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Public Papers - 1989 - July

Advance Text of Remarks at the Departure Ceremony in Gdansk

1989-07-11

This has been the first visit of an American President to Poland in almost 12 years. That, in itself, is something of a milestone. And it has been a great honor to be here. But what has made this visit most noteworthy, in my mind, are the extraordinary opportunities and challenges now faced by Poland and her people. In my 2 days here, I met with leaders of a government that is both responsive and responsible, and determined that Poland shall find her own road to recovery.

I met with the chairman of the Free Solidarity Trade Union, Lech Walesa, whose courage and moral guidance have carried Poland's people from the dark of night to the threshold of a brilliant future. I met with Senators and parliamentary leaders of a democratic opposition, now legalized. We discussed their new and weighty responsibilities as Poland enters a new era. And I met with Polish citizens from all walks of life, including the citizens of the great city of Gdansk, at a monument to courage and freedom.

Poland is blazing her own path to a better life for all of her people. With every meeting, with every conversation, we have had meaningful discussions about the possibilities and challenges of Poland's unique experiment in reform. I have explained that the United States will respond with specific, appropriate measures designed to encourage future economic and political reform, reform that is crucial to Poland's long-term economic health. But the real work begins now, as Poland joins the community of nations committed to open elections and open markets and the open exchange of ideas.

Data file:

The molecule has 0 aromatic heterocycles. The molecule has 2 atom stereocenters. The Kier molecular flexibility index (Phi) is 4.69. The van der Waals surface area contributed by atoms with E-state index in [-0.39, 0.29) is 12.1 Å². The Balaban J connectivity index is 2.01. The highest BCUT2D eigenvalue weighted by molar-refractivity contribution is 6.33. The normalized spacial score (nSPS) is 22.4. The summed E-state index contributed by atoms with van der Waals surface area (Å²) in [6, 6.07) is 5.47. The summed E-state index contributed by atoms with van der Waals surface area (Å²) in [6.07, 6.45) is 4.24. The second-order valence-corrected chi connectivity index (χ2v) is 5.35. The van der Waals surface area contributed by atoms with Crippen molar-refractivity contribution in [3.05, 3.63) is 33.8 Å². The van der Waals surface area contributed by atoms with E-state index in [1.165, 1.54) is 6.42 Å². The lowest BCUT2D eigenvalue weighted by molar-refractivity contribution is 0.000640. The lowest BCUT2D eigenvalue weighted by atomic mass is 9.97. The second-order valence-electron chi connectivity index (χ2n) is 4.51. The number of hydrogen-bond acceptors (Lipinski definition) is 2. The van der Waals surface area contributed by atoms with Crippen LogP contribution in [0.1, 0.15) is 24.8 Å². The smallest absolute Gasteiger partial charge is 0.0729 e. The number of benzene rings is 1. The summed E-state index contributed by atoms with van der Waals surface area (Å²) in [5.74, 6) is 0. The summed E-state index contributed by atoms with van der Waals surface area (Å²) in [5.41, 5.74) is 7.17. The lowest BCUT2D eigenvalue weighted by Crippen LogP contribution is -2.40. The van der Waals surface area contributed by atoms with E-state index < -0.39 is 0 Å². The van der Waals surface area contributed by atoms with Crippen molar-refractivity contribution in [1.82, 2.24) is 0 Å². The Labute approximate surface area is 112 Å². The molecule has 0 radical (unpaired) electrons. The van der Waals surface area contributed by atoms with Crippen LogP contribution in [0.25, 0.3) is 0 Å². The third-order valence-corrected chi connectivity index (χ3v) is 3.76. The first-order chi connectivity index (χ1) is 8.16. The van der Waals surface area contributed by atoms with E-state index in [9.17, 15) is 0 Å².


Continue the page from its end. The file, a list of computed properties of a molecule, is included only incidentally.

I add my voice to those of so many around the world who are impressed with Poland's courage and committed to help a great nation fulfill its destiny. Poland's wisdom and strength will be tested. But such a nation, fully engaged in such an enterprise, need only summon the will of her people to succeed. The world watches, confident that they will triumph.

Note: The President spoke at 4:50 p.m. on the tarmac at Gdansk Airport. The remarks as delivered were not released by the Office of the Press Secretary. Following his remarks, the President traveled to Budapest, Hungary.

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